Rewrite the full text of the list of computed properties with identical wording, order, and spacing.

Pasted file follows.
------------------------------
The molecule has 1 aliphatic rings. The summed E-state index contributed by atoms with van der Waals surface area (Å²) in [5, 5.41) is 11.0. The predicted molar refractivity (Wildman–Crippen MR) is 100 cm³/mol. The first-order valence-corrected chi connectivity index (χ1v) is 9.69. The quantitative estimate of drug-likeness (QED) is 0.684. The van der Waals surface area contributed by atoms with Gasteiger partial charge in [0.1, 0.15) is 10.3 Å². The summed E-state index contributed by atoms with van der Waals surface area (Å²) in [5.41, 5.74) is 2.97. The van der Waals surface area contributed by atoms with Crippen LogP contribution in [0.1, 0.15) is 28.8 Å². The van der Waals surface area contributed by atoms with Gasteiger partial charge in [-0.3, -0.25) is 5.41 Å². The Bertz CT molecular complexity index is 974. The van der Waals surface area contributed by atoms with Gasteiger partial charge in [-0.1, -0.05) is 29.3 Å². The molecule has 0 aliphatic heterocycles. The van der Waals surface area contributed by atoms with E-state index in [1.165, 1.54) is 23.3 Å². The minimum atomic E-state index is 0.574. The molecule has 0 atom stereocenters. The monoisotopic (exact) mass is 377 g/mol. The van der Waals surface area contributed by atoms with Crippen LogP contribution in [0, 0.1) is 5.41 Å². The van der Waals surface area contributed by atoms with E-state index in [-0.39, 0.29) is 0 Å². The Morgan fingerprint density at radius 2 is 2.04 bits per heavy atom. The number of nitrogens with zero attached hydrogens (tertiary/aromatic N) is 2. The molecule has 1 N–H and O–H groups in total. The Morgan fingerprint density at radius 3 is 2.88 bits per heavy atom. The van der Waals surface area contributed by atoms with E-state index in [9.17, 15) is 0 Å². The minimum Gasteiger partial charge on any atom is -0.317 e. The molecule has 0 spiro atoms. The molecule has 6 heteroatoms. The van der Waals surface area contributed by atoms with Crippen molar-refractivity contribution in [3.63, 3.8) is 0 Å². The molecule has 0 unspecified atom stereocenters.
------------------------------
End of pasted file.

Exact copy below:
The molecule has 1 aliphatic rings. The summed E-state index contributed by atoms with van der Waals surface area (Å²) in [5, 5.41) is 11.0. The predicted molar refractivity (Wildman–Crippen MR) is 100 cm³/mol. The first-order valence-corrected chi connectivity index (χ1v) is 9.69. The quantitative estimate of drug-likeness (QED) is 0.684. The van der Waals surface area contributed by atoms with Gasteiger partial charge in [0.1, 0.15) is 10.3 Å². The summed E-state index contributed by atoms with van der Waals surface area (Å²) in [5.41, 5.74) is 2.97. The van der Waals surface area contributed by atoms with Crippen LogP contribution in [0.1, 0.15) is 28.8 Å². The van der Waals surface area contributed by atoms with Gasteiger partial charge in [-0.3, -0.25) is 5.41 Å². The Bertz CT molecular complexity index is 974. The van der Waals surface area contributed by atoms with Gasteiger partial charge in [-0.1, -0.05) is 29.3 Å². The molecule has 0 aliphatic heterocycles. The van der Waals surface area contributed by atoms with E-state index in [1.165, 1.54) is 23.3 Å². The minimum atomic E-state index is 0.574. The molecule has 0 atom stereocenters. The monoisotopic (exact) mass is 377 g/mol. The van der Waals surface area contributed by atoms with Crippen LogP contribution in [0, 0.1) is 5.41 Å². The van der Waals surface area contributed by atoms with E-state index in [-0.39, 0.29) is 0 Å². The Morgan fingerprint density at radius 2 is 2.04 bits per heavy atom. The number of nitrogens with zero attached hydrogens (tertiary/aromatic N) is 2. The molecule has 1 N–H and O–H groups in total. The Morgan fingerprint density at radius 3 is 2.88 bits per heavy atom. The van der Waals surface area contributed by atoms with E-state index in [9.17, 15) is 0 Å². The minimum Gasteiger partial charge on any atom is -0.317 e. The molecule has 0 spiro atoms. The molecule has 6 heteroatoms. The van der Waals surface area contributed by atoms with Crippen molar-refractivity contribution in [3.63, 3.8) is 0 Å². The molecule has 0 unspecified atom stereocenters.